Mr. Sutter also drew the attention of the Military Court of Cassation to the fact that it was not consonant with Article 6 (art. 6) to conduct proceedings entirely in writing; he therefore requested it to hold at least one hearing and to pronounce its judgment publicly.

16.  The grand juge transmitted the appeal to the Military Prosecutor, in his capacity as respondent; the latter was entitled to "submit his observations" within ten days (section 189 para. 3 of the 1889 Act), but chose not to do so.

The grand juge afterwards sent the appeal and the papers in the case, without appending "his report on the matters in dispute" (ibid.), to the Chief Military Prosecutor.

The latter forwarded the documents to the Military Court of Cassation. He could himself have filed observations if he had thought fit, but - like the Military Prosecutor and the grand juge - he confined himself to submitting that the appeal should be dismissed.

17.  The President of the Military Court of Cassation requested a judge whom he had designated from amongst his colleagues to draft a report containing a reasoned proposal. This document was circulated, together with the papers in the case, amongst the other members. On 21 October 1977, the Court of Cassation deliberated on the matter in camera and dismissed the appeal. It thus did not rule on the merits of the case; according to the provisions then in force (section 194 of the 1889 Act), it could have done so only if the judgment had been quashed and the sole ground for the quashing had been misapplication of the law. This power the Military Court of Cassation no longer enjoys (see paragraph 19 below).

The operative provisions of the judgment were immediately served on Mr. Sutter in writing. He received the full text on 24 January 1978 (section 197 of the 1889 Act). The reasons covered twenty pages and concerned mainly Mr. Sutter’s submissions as to the incompatibility of the 1889 Act with Articles 6 and 8 (art. 6, art. 8) of the Convention. As to the composition of the Divisional Court, the judgment stated that the substitute judges had the same legal status as the ordinary judges, and that the Chief Military Prosecutor had not infringed the law by appointing the grand juge - who had the status of an ordinary judge - to sit on the case, the ordinary president being unable to take part as he had had to deal with the matter at a previous stage as Military Prosecutor.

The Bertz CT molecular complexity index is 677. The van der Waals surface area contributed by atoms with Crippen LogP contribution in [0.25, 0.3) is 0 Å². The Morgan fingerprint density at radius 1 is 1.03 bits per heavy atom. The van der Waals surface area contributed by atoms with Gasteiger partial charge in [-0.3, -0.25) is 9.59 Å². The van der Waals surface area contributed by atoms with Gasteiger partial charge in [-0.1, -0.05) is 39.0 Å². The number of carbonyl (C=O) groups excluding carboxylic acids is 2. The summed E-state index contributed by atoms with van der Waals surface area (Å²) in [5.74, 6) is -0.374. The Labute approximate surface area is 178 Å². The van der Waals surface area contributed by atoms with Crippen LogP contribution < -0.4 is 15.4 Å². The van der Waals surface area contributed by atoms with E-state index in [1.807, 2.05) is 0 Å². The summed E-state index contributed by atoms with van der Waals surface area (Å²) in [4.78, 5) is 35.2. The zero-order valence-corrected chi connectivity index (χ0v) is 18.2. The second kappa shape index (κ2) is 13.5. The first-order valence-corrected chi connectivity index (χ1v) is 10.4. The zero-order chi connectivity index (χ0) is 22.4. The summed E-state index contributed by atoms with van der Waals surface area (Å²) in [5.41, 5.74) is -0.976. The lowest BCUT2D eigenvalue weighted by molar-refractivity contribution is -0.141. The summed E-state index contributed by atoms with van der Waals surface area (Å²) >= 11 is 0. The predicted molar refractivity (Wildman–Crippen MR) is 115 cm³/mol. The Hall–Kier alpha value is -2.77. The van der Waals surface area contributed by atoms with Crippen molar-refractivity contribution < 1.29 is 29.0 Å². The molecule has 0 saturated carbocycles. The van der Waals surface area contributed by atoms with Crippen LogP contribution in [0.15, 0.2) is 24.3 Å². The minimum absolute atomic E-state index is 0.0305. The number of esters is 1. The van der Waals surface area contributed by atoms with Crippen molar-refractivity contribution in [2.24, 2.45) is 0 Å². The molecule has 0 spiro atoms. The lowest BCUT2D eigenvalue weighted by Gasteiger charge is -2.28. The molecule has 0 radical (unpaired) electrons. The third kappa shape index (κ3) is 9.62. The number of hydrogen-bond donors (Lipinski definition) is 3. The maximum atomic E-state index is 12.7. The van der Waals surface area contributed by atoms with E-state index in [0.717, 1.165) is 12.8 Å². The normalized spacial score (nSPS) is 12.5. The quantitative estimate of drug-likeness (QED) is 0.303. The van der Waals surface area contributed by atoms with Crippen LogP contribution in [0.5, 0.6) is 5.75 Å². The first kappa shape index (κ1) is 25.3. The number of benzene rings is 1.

II.  DOMESTIC LAW

18.  At the time of the facts giving rise to the present case, military criminal procedure was governed by the 1889 Act (see paragraph 15 above). As regards the public character of the proceedings, this Act drew a distinction according to the level of the court concerned.

The Divisional Courts, which heard military-law cases at first instance, were required to give their decisions after holding public hearings and to pronounce their judgments in open court.

On the other hand, proceedings before the Military Court of Cassation were conducted entirely in writing and its judgments were not delivered in public. Concerning the latter point, section 197 of the Act laid down merely that "an extract" of the judgment had to be communicated to the Chief Military Prosecutor, the accused and the grand juge.

19.  The 1889 Act was repealed by the Federal Military Criminal Procedure Act of 23 March 1979 ("the 1979 Act"), which entered into force on 1 January 1980.

The existing system was maintained for proceedings before the Divisional Courts, and was extended to the Courts of Appeal which were set up by the same statute.

As regards the Military Court of Cassation, the 1979 Act provides that "There shall be no oral hearings" (section 189 para. 1). The Act did, however, make two innovations: in future, the Court of Cassation was to deliver judgment in open court (sections 48 para. 3 and 194 para. 1) and could in no circumstances itself rule on the merits of the case.